Li Zhensheng (born September 22, 1940) is a Chinese photojournalist who captured some of the most telling images from the Great Proletarian Cultural Revolution, better known as the Chinese Cultural Revolution. His employment at the Heilongjiang Daily, which followed the party line, and his decision to wear a red arm band indicating an alliance with Chairman Mao Zedong, allowed him access to scenes otherwise only described in written and verbal accounts. His recent publication of the book, "Red-Color News Soldier" exhibits both the revolutionary ideals and, more notably, many of the atrocities that occurred during the Cultural Revolution. The Heilongjiang Daily newspaper had a strict policy in accordance with a government dictate that only "positive" images could be published, which consisted mostly of smiling revolutionaries offering praise for Chairman Mao. The "negative" images, which depicted the atrocities of the time, were hidden beneath a floorboard in his house before he brought them to light at a photo exhibit in 1988.Early lifeLi Zhensheng was born to a poor family in Dalian, which is located in the northeastern province of Liaoning, China. At the time of his birth this was Kwantung Leased Territory, where Japan maintained the puppet regime, Manchukuo. His mother died when he was three, and his older brother, who was a member of the People's Liberation Army was killed during the Chinese Civil War. Zhensheng helped his father, who was a cook on a steamship and later as a farmer, until Zhensheng was 10-years-old. Zhensheng quickly rose to the top of his class despite starting school late. He later earned a spot at the Changchun Film School, where he acquired much of his photographic knowledge. In 1963, he briefly achieved a job at the Heilongjiang Daily, however the Socialist Education Movement soon intervened and he ended up back in the countryside for nearly two years, living with peasants and studying the works of Chairman Mao.Cultural RevolutionZhensheng returned to Harbin just months before the outbreak of the Great Proletarian Cultural Revolution in the spring of 1966. A lack of photographic film, marauding Red Guards, and a political dictate against photographing the negative aspects of the revolution restricted what he was able to portray. He soon realized that only people wearing the red-colored arm band of the Red Guards could photograph without harassment. To achieve this, he founded his own small rebel group at the newspaper. Zhensheng then captured some of the most horrific acts of the Cultural Revolution. His collection includes photos depicting dehumanizing tactics used by the Red Guards to humiliate or degrade alleged counterrevolutionaries. Some of the images depict public displays of "denunciations," where the hair of prominent individuals is shaved. Other images show people bearing "dunce" hats; people with black paint spread over their faces; others wearing signs around their necks with writings that criticize their profession or names. Zhensheng also captured scenes of public executions of counterrevolutionaries who were never given a trial for their alleged crimes. At the height of the Cultural Revolution, Zhensheng was once more sent back to the countryside in September 1969. He was sent to the May 7th Cadre School in Liuhe, a labor camp where he and his wife, Zu Yingxia, spent two years performing hard labor. Zhensheng had taken meticulous care of the documented "negative" images he captured while at the newspaper, hiding them beneath a floorboard of his one-room apartment. The dry atmosphere and mild temperatures of Harbin aided the preservation of the photographic negatives. While he was sent away, Zhensheng entrusted a friend to care for the apartment, and instructed him to never reveal the secrets it contained. Zhensheng returned to the newspaper in 1972 as the head of the photography department, and later became a professor at Peking University in 1982.Red-Color News Soldier"Red-Color News Soldier" is a literal translation of the Chinese characters written on the armband Li Zhensheng wore during the Chinese Cultural Revolution. Although, he says he never gave his alliance to Chairman Mao, wearing the arm band gave him unprecedented access to historic events, which have since shaped Chinese culture. [4] The book covers the period from just before the Cultural Revolution in 1965 to just after in 1976. It is separated into five chronological sections: 1964-1966 titled "It is right to rebel"; 1966 titled "Bombard the Headquarters"; 1966-1968 titled "The Red Sun in our hearts"; 1968-1972 titled "Revolution is not a dinner party"; and 1972-1974 titled "Die Fighting." The veteran China analyst John Gittings was among the reviewers who welcomed Li's book. He noted that Li was a Red Guard as well as a photographer and did not deny that he also led "struggle sessions" against innocent victims; but his pictures reflect a deeper desire to record and understand. Li's book was "unique" for a simple reason: "Although the post-Mao Chinese government has labelled the cultural revolution '10 years of chaos,' it still tries to suppress any real inquiry into the countless human tragedies it caused..." The book, which has not been published in China, took many years to publish. Zhensheng's "negative" pictures (those that depicted the atrocities of the cultural revolution) were first revealed publicly in March 1988 at a Chinese Press Association's photography competition in Beijing. The show, entitled "Let History Tell the Future" consisted of twenty images from his collection, which were deemed "counterrevolutionary. " In December of that year, Zhensheng met Robert Pledge, an American who was director of Contact Press Images, an international photo agency, who had come to Beijing. They agreed to work together on a book of Zhensheng's photos, but to wait until the political climate was right. Seven months later, in June 1989, the brutal events of Tiananmen Square made worldwide headlines, and Zhensheng became determined to produce a book to show the world the images from the Cultural Revolution. Work on the book began in 1999. Since Pledge did not speak Chinese, and Zhensheng did not speak English, the two had to coordinate work through the use of translators many of whom became integral parts of their relationship. Zhensheng sent over 30,000 brown envelopes to Pledge's office in New York City, each containing photographic negatives. A number of the images are self-portraits of Zhensheng. This was the result of always returning to the paper with one extra frame on the film roll; a photojournalism technique of always being prepared to cover a breaking news event at the last minute. Zhensheng would "burn off" the last image with a photo of himself shortly before developing the film. Often the poses were humorous and playful. One such image of Zhensheng exposing his bare chest was published in the book He said he was attempting to recreate the old expression of "baring one's chest in the face of adversity," or in his case, communism. During book tours Zhensheng makes a point to speak of his love for China. He says while he disagrees with the government, he still loves his country and hopes democracy will perhaps prevail in the long-term future. He does not believe his images or the book should be considered anti-Chinese, rather a reminder of the painful past many countries endure during their evolution.Source: Wikipedia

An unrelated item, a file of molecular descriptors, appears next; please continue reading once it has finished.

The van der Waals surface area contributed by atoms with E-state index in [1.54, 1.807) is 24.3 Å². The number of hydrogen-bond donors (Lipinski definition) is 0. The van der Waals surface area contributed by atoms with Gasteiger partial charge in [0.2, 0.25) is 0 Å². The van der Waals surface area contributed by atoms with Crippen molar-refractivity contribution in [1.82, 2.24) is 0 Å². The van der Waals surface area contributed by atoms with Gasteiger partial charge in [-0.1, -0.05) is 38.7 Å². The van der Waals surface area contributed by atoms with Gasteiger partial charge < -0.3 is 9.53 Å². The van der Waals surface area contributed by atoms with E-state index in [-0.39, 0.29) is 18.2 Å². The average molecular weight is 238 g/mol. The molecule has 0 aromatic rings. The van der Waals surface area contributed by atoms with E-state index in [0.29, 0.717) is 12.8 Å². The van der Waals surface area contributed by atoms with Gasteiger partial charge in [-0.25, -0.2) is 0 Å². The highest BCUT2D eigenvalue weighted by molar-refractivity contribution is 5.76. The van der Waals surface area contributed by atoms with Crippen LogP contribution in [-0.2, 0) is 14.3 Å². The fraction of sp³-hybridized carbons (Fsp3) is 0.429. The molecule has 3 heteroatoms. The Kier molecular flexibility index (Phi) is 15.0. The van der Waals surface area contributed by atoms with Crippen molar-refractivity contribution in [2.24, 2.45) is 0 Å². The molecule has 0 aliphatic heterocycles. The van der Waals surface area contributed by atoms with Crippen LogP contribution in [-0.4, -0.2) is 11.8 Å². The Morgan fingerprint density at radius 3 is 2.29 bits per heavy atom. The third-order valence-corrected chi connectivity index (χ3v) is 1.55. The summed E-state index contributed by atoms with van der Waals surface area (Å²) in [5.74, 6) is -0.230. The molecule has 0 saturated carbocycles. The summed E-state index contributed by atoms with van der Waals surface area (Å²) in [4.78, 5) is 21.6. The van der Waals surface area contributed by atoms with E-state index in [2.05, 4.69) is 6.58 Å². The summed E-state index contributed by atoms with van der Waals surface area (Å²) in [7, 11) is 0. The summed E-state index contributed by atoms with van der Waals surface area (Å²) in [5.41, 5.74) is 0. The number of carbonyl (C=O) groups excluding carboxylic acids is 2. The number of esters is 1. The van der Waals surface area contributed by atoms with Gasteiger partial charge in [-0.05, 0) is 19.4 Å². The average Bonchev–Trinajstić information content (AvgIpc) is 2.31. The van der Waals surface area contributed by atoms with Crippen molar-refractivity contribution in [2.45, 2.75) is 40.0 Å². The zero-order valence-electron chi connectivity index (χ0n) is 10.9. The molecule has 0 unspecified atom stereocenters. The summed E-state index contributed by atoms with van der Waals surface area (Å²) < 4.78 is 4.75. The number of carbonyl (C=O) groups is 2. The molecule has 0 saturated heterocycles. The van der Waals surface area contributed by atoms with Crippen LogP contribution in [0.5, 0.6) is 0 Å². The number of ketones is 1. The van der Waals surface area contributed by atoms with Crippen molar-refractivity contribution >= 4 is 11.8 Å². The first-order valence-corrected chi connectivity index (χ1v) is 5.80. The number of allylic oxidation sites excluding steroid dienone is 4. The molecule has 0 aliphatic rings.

Fokion Zissiadis